Search+? Critics Say More Like “Search Minus”
January 11th, 2012 | | SUBSCRIBE
Yesterday’s “Search Plus Your World” announcement that Google+ information will be featured in the company’s results continues to draw criticism that the search giant is deliberately excluding important signals from Twitter and Facebook. And with good reason, Google’s attempts to convince the public that it lacks access to Twitter and Facebook information are hardly believable.
Google Chairman Eric Schmidt went so far as to claim in a video interview that he needed a written letter from Facebook and Twitter for Google to show information from their services in results.
Without getting into all the technical details here, take Danny Sullivan’s word in a blog post at Search Engine Land (with a subheading entitled “Google Has 3 Billion Twitter Pages”): “What’s clear is that Google clearly is finding lots and lots of content from Twitter through its normal crawl of the web.”
The bottom line, as Sullivan writes, “Why does that matter?”:
“The first is legal. By having a dominant position in search, Google might ultimately be responsible for going above-and-beyond to include competitors. That’s part of what the current anti-trust investigations into Google are all about. One complaint over today’s move — though likely mostly about privacy — is already being readied.
“The second is about relevancy. Google’s job as a search engine is to direct searchers to the most relevant information on the web, not just to information that Google may have an interest in.”
“These suggestions would be better if they included other services, and that’s the standard Google’s search results should aim for, returning the best.”
MG Siegler, who unloaded on Google on his own blog yesterday, took a few more shots at the company’s protestations that its hands were tied by Facebook and Twitter, in another post today, entitled “Misdirection, Doublespeak, Non-answers, And Straight-Up Bad Decisions”:
“Both Twitter and Facebook have data that is available to the public. It’s data that Google crawls. It’s data that Google even has some social context for thanks to older Google Profile features, as Sullivan points out… But Google isn’t using any of that data for this new feature. Not one drop.”
In another Search Engine Land blog post today, Danny Sullivan offers “Real-Life Examples Of How Google’s “Search Plus” Pushes Google+ Over Relevancy” including the search results for “Facebook”: “Are you kidding me, Google? You’re going to suggest Mark Zuckerberg’s Google+ account as relevant? An account that he’s never posted at.”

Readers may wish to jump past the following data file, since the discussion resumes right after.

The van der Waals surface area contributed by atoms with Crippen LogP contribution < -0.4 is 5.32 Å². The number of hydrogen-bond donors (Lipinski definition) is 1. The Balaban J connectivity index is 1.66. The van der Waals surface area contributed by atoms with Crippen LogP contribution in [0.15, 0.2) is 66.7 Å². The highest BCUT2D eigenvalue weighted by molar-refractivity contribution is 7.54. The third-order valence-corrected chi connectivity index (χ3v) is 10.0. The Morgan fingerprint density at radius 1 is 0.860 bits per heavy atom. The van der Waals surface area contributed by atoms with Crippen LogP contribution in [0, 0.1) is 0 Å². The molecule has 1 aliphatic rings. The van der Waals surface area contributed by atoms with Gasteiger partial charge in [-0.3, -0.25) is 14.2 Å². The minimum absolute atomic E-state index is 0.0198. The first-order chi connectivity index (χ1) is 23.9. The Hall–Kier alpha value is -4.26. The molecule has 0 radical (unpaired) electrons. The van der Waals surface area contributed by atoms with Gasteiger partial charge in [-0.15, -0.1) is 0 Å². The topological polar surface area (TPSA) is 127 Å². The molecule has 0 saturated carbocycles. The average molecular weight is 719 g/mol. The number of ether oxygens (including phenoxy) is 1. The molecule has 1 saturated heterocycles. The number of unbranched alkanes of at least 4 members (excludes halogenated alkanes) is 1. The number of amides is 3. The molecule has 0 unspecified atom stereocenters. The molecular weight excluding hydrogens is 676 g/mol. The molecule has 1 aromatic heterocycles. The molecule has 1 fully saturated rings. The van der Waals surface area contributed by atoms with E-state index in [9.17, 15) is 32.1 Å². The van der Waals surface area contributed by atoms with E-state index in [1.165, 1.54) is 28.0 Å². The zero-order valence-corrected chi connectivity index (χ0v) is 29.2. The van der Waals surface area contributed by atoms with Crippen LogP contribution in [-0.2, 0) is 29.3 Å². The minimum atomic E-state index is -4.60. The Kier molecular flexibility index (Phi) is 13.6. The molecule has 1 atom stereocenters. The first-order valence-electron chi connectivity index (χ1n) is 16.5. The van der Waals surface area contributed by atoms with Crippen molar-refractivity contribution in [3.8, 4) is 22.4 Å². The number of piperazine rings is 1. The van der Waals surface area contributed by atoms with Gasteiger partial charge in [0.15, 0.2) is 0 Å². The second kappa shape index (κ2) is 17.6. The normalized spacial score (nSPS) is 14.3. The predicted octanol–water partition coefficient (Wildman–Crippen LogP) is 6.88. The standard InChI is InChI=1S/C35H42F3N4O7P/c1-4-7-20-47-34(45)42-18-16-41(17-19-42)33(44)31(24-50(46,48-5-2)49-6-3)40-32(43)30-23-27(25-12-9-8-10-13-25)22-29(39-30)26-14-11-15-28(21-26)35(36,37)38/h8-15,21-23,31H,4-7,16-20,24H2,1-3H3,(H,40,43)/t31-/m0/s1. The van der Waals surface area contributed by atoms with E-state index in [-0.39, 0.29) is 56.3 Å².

What’s really going on here? Siegler, riffing off of Sullivan’s posts, hits the nail on the head:
“It looks like Google is using their natural search monopoly to shove their late-to-the-game social network in your face (to the detriment of the other social networks). It looks anti-competitive.”
“Maybe Google thought such a maneuver would force Twitter or Facebook to open up their full data feeds. But that’s foolish. Worse, it’s extremely dangerous. This is the most high-profile example yet of Google showcasing their own property and not a competitor’s in search results. This is the kind of stuff anti-trust hawks dream of.”
But it’s not just the “hawks” this time. The Economist, hardly a bastion of pro-regulatory voices, closes out its piece on Google’s latest moves this way:
“Yet because Google dominates the search business in so many markets and seems determined to grow Google+ aggressively, its latest moves still merit close attention from regulators. The search firm’s bosses may not like that, but they should rest assured that it’s nothing personal.”
Google seems to be talking out of both sides of its mouth (again!). That’s why the search giant is expending so much effort trying to defend this change on specious grounds – and why antitrust enforcers are and should be paying very close attention.
Posted in Search Manipulation
Tags: Call for Enforcement, Call for Investigation, Danny Sullivan, Facebook, Google, MG Siegler, Search Plus Your World, SearchEngineLand, Social, The Economist, Twitter